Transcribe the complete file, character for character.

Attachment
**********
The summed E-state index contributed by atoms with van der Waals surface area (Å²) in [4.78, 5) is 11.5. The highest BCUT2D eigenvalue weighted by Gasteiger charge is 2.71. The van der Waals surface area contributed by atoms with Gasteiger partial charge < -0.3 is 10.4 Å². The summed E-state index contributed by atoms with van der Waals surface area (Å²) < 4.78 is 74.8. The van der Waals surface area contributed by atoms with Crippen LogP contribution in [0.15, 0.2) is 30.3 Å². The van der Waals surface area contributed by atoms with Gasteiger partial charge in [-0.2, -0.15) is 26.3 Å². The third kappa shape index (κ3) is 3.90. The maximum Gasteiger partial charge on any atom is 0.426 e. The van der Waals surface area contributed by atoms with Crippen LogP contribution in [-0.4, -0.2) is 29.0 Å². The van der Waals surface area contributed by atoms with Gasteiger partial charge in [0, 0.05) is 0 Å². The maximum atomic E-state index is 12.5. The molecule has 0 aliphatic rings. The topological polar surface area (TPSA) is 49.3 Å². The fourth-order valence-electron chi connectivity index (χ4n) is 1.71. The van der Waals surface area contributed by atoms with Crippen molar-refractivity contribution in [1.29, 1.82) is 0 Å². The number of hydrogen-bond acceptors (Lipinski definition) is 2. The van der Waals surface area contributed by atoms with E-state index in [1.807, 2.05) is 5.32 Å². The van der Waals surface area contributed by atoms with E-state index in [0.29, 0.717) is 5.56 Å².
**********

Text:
The summed E-state index contributed by atoms with van der Waals surface area (Å²) in [4.78, 5) is 11.5. The highest BCUT2D eigenvalue weighted by Gasteiger charge is 2.71. The van der Waals surface area contributed by atoms with Gasteiger partial charge < -0.3 is 10.4 Å². The summed E-state index contributed by atoms with van der Waals surface area (Å²) < 4.78 is 74.8. The van der Waals surface area contributed by atoms with Crippen LogP contribution in [0.15, 0.2) is 30.3 Å². The van der Waals surface area contributed by atoms with Gasteiger partial charge in [-0.2, -0.15) is 26.3 Å². The third kappa shape index (κ3) is 3.90. The maximum Gasteiger partial charge on any atom is 0.426 e. The van der Waals surface area contributed by atoms with Crippen LogP contribution in [-0.4, -0.2) is 29.0 Å². The van der Waals surface area contributed by atoms with Gasteiger partial charge in [0, 0.05) is 0 Å². The maximum atomic E-state index is 12.5. The molecule has 0 aliphatic rings. The topological polar surface area (TPSA) is 49.3 Å². The fourth-order valence-electron chi connectivity index (χ4n) is 1.71. The van der Waals surface area contributed by atoms with Crippen molar-refractivity contribution in [1.29, 1.82) is 0 Å². The number of hydrogen-bond acceptors (Lipinski definition) is 2. The van der Waals surface area contributed by atoms with E-state index in [1.807, 2.05) is 5.32 Å². The van der Waals surface area contributed by atoms with E-state index in [0.29, 0.717) is 5.56 Å².